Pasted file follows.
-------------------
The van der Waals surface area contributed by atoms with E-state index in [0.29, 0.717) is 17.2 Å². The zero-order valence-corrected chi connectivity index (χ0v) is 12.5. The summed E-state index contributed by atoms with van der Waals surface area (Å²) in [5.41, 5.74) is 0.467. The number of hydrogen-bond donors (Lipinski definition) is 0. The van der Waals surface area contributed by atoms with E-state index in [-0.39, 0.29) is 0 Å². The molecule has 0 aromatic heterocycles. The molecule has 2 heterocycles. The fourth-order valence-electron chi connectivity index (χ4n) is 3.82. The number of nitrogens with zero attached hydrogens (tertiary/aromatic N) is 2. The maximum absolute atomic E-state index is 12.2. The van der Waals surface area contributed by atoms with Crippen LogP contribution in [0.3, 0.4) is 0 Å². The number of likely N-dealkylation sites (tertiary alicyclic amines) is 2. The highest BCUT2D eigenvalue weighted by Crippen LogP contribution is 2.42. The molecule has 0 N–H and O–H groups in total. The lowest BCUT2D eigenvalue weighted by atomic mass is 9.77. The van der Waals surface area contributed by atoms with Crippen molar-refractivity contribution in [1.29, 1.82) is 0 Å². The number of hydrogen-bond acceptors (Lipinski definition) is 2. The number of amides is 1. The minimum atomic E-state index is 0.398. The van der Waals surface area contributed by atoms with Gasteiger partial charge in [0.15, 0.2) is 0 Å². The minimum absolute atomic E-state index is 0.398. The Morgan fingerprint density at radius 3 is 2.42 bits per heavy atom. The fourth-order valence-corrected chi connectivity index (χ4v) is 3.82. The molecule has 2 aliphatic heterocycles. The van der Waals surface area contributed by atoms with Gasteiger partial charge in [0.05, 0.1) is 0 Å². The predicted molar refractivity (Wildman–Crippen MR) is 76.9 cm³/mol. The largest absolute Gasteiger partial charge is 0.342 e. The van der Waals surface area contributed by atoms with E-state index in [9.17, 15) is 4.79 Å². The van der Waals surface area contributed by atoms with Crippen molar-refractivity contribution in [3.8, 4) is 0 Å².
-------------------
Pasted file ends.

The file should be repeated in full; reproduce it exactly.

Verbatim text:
The van der Waals surface area contributed by atoms with E-state index in [0.29, 0.717) is 17.2 Å². The zero-order valence-corrected chi connectivity index (χ0v) is 12.5. The summed E-state index contributed by atoms with van der Waals surface area (Å²) in [5.41, 5.74) is 0.467. The number of hydrogen-bond donors (Lipinski definition) is 0. The van der Waals surface area contributed by atoms with E-state index in [-0.39, 0.29) is 0 Å². The molecule has 0 aromatic heterocycles. The molecule has 2 heterocycles. The fourth-order valence-electron chi connectivity index (χ4n) is 3.82. The number of nitrogens with zero attached hydrogens (tertiary/aromatic N) is 2. The maximum absolute atomic E-state index is 12.2. The van der Waals surface area contributed by atoms with Crippen LogP contribution in [0.3, 0.4) is 0 Å². The number of likely N-dealkylation sites (tertiary alicyclic amines) is 2. The highest BCUT2D eigenvalue weighted by Crippen LogP contribution is 2.42. The molecule has 0 N–H and O–H groups in total. The lowest BCUT2D eigenvalue weighted by atomic mass is 9.77. The van der Waals surface area contributed by atoms with Crippen molar-refractivity contribution in [1.29, 1.82) is 0 Å². The number of hydrogen-bond acceptors (Lipinski definition) is 2. The number of amides is 1. The minimum atomic E-state index is 0.398. The van der Waals surface area contributed by atoms with Gasteiger partial charge in [0.15, 0.2) is 0 Å². The minimum absolute atomic E-state index is 0.398. The Morgan fingerprint density at radius 3 is 2.42 bits per heavy atom. The fourth-order valence-corrected chi connectivity index (χ4v) is 3.82. The molecule has 2 aliphatic heterocycles. The van der Waals surface area contributed by atoms with Gasteiger partial charge in [0.05, 0.1) is 0 Å². The predicted molar refractivity (Wildman–Crippen MR) is 76.9 cm³/mol. The largest absolute Gasteiger partial charge is 0.342 e. The van der Waals surface area contributed by atoms with E-state index in [9.17, 15) is 4.79 Å². The van der Waals surface area contributed by atoms with Crippen molar-refractivity contribution in [3.8, 4) is 0 Å².